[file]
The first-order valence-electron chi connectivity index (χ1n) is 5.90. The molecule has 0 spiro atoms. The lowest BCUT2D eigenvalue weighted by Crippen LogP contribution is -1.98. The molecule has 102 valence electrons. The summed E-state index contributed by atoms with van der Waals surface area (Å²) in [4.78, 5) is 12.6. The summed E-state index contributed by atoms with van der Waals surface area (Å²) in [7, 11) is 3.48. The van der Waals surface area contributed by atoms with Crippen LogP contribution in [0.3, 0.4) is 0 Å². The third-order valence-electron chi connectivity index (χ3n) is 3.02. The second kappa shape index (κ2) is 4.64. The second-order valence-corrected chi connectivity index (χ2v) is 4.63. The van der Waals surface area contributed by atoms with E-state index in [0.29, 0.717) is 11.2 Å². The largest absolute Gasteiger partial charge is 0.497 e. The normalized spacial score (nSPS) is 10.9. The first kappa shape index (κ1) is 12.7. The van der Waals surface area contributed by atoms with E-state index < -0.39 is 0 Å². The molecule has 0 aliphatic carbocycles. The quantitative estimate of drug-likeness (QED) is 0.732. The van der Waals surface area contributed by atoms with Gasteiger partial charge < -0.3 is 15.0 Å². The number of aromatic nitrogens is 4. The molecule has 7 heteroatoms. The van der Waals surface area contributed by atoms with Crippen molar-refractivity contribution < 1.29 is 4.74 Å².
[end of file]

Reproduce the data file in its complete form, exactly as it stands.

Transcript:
The first-order valence-electron chi connectivity index (χ1n) is 5.90. The molecule has 0 spiro atoms. The lowest BCUT2D eigenvalue weighted by Crippen LogP contribution is -1.98. The molecule has 102 valence electrons. The summed E-state index contributed by atoms with van der Waals surface area (Å²) in [4.78, 5) is 12.6. The summed E-state index contributed by atoms with van der Waals surface area (Å²) in [7, 11) is 3.48. The van der Waals surface area contributed by atoms with Crippen LogP contribution in [0.3, 0.4) is 0 Å². The third-order valence-electron chi connectivity index (χ3n) is 3.02. The second kappa shape index (κ2) is 4.64. The second-order valence-corrected chi connectivity index (χ2v) is 4.63. The van der Waals surface area contributed by atoms with E-state index in [0.29, 0.717) is 11.2 Å². The largest absolute Gasteiger partial charge is 0.497 e. The normalized spacial score (nSPS) is 10.9. The first kappa shape index (κ1) is 12.7. The van der Waals surface area contributed by atoms with E-state index < -0.39 is 0 Å². The molecule has 0 aliphatic carbocycles. The quantitative estimate of drug-likeness (QED) is 0.732. The van der Waals surface area contributed by atoms with Gasteiger partial charge < -0.3 is 15.0 Å². The number of aromatic nitrogens is 4. The molecule has 7 heteroatoms. The van der Waals surface area contributed by atoms with Crippen molar-refractivity contribution < 1.29 is 4.74 Å².